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VINE VOICEon February 24, 2010
This book shows how statistical thinking works and how it's benefiting our lives. It's an easy-read book without a lot of jargon or, surprisingly, numbers. I found the book to be engaging - through the use of stories - and helpful in understanding something that otherwise could be quite dull.

"Statistical thinking is distinct from everyday thinking. It is a skill that is learned. ... many applied scientists routinely use statistical thinking on the job," the author says. Statistical thinking is also often counter-intuitive. And this was my biggest take-away from this interesting book.

Using the premise that we can learn statistical thinking and that we can apply it in everyday situations, Fung provides 10 stories to teach 5 big principles of statistical thinking:

1. Variability over Averages: Statistical average isn't the key, deviation from the average is.
2. Correlation over Cause and Effect: Cause and effect might provide rational explanation, but unexplained correlation is also useful and quicker to find.
3. Group differences over Group averages: Differences within groups are hidden by averaging groups together.
4. Errors are both positive and negative: Minimizing mistakes creates mistakes of a different kind.
5. The Impossible really is Impossible: Don't believe what is too rare to be true.

The stories are applications of these principles in things we're all interested in. Like, the shortest waiting time at Disneyland, finding the source of a deadly E. coli outbreak, financial credit scores, highway traffic meters, steroid testing in Major League Baseball, SAT test writers, lie-detector tests, uncovering a lottery scam, and the safety record of airlines.

If you liked Gladwell's The Tipping Point: How Little Things Can Make a Big Difference, you'll most likely appreciate this book too.
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on March 31, 2010
It is hard not to make the comparison between "Numbers Rule Your World" and "Freakonomics". Even the book has made a reference once. Ten real life case studies are used, paired up in five chapters, to illustrate how different aspects of statistics affect our lives. Blogger statistician Kaiser Fung has made the topic surprisingly accessible, narrated in an engaging manner. Each chapter, the author picks two contrasting statistically related topics, juxtaposes them by taking turn to have the story told, and arrives at a conclusion. The narration is honest, impartially inquired from different angles. One of the author's objectives - besides convincing us that like it or not, numbers play a major role in our world today - I believe, is to expand our mind and horizon when interpreting certain situations as numbers are presented. And to appreciate what goes on behind the scene in your everyday life.

To impart the various aspects of statistical thinking upon his readers, the author uses the case studies of highway engineers versus Disney `Imagineers', epidemiologists versus credit modelers, insurers versus test developer (education), anti-doping agencies (sport) versus polygraph (lie detector), and the chances of jet crashes versus jackpots. Each case study - unlike Freakonomics - is backed up sufficiently by figures and facts. At times, I have to slow down my reading and think through the numbers, which I do greatly appreciate.

In practical term, how would reading "Numbers Rule Your World" help your work and life? For one, when you take in the news around you, you may wish to see things in a different perspective. Should you take in the reported figures on the papers as they are? Why are things or processes made that way? Some see an imminent risk, others do not. Should you follow the crowd? At the end of the book, the author has made a bold statement that if you know how to use numbers in making everyday decisions, you rule the world. While I am unsure if most of us has the ability and even access to a reliable data-set in using numbers in making decisions, this book does change the way how I see this world operates when it comes down to numbers.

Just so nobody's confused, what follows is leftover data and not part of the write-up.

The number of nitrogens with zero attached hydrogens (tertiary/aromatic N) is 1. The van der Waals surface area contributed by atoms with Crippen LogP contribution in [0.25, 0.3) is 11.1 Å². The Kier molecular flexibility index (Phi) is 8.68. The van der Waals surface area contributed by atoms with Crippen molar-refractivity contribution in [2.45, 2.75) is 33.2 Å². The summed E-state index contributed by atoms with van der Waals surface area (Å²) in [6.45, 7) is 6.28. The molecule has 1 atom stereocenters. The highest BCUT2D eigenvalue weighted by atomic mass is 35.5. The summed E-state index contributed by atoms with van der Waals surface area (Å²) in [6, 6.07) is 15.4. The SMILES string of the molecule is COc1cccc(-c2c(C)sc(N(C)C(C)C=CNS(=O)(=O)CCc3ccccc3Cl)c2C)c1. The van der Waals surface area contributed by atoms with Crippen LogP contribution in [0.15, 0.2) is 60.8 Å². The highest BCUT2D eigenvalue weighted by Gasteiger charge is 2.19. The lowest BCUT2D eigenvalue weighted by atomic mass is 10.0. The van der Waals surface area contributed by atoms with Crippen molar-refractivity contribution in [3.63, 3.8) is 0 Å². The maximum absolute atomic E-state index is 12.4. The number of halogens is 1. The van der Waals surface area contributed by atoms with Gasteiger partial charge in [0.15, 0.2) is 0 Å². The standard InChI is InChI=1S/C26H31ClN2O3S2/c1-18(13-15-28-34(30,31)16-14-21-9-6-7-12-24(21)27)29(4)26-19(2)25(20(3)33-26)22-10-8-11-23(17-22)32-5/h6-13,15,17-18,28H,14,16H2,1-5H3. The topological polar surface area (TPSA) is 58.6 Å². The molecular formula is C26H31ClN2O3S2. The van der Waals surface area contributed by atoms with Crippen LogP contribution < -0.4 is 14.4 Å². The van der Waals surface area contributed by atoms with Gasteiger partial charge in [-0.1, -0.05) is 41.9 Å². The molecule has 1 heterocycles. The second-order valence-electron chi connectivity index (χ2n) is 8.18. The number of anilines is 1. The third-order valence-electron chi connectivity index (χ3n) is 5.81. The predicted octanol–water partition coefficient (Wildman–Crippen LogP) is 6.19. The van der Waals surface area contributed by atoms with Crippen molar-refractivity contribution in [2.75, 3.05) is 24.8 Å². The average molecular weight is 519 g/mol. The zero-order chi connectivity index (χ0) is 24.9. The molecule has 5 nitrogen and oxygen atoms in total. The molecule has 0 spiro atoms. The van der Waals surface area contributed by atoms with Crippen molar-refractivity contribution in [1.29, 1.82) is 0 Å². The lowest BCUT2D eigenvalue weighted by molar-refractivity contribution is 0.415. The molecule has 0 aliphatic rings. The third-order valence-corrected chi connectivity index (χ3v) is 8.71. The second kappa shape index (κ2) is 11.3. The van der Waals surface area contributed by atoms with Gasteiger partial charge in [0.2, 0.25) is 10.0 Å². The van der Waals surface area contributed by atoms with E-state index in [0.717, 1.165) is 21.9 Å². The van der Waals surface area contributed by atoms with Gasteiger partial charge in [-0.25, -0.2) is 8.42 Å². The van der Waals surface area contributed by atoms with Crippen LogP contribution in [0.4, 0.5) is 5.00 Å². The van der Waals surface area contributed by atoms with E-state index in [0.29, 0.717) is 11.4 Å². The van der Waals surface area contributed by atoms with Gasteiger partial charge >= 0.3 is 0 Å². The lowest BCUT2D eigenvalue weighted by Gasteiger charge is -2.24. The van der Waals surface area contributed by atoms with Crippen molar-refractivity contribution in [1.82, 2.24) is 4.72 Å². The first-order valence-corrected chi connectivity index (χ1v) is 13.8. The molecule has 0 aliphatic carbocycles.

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on October 8, 2010
This book is fairly well written and it presents stories about current events in which statistics play a major role. I purchased it, however, hoping to learn some statistics. I have read other math books about different concepts ranging from calculus to math history that were both entertaining and informative from a mathematical point of view (Derbyshire, Dunham, etc.). I have found this book to very lacking in this regard.

Statistics is my weakest area in math since I have never taken a course on the subject. What a student will learn in a first year statistics course, however, dwarfs what you will learn from this book. For instance, in the chapter regarding correlation versus causation, the author uses stories to highlight their differences, and explores how they are often mixed up. Having already known about this distinction, however, I picked up nothing mathematically from the chapter. Though there was no real insight into how these statistics are created.

If you know absolutely nothing about statistics, you can pick up a little from this book. For instance, in the same chapter mentioned above, the author examines how statisticians determined spinach to be the cause of the e coli outbreak from a couple of years back. It's very simple. 20% of people reported eating spinach on a regular basis, but 80% of people reported eating spinach who had been diagnosed with e coli. The chances of that happening are very slim, statistically speaking. The author does not present in any detail how this percentage is generated.

The book does shine in its reporting about current events, and that is its strongest point. It's also particularly striking how few numbers it actually uses. Apparently, this is a part of its success since so few people are actually numerate. If you are a little on the numerate side, and want to learn about how statistics are actually computed, look elsewhere. If you want to see how statistics relates to current events in general, consider this book.
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on January 1, 2012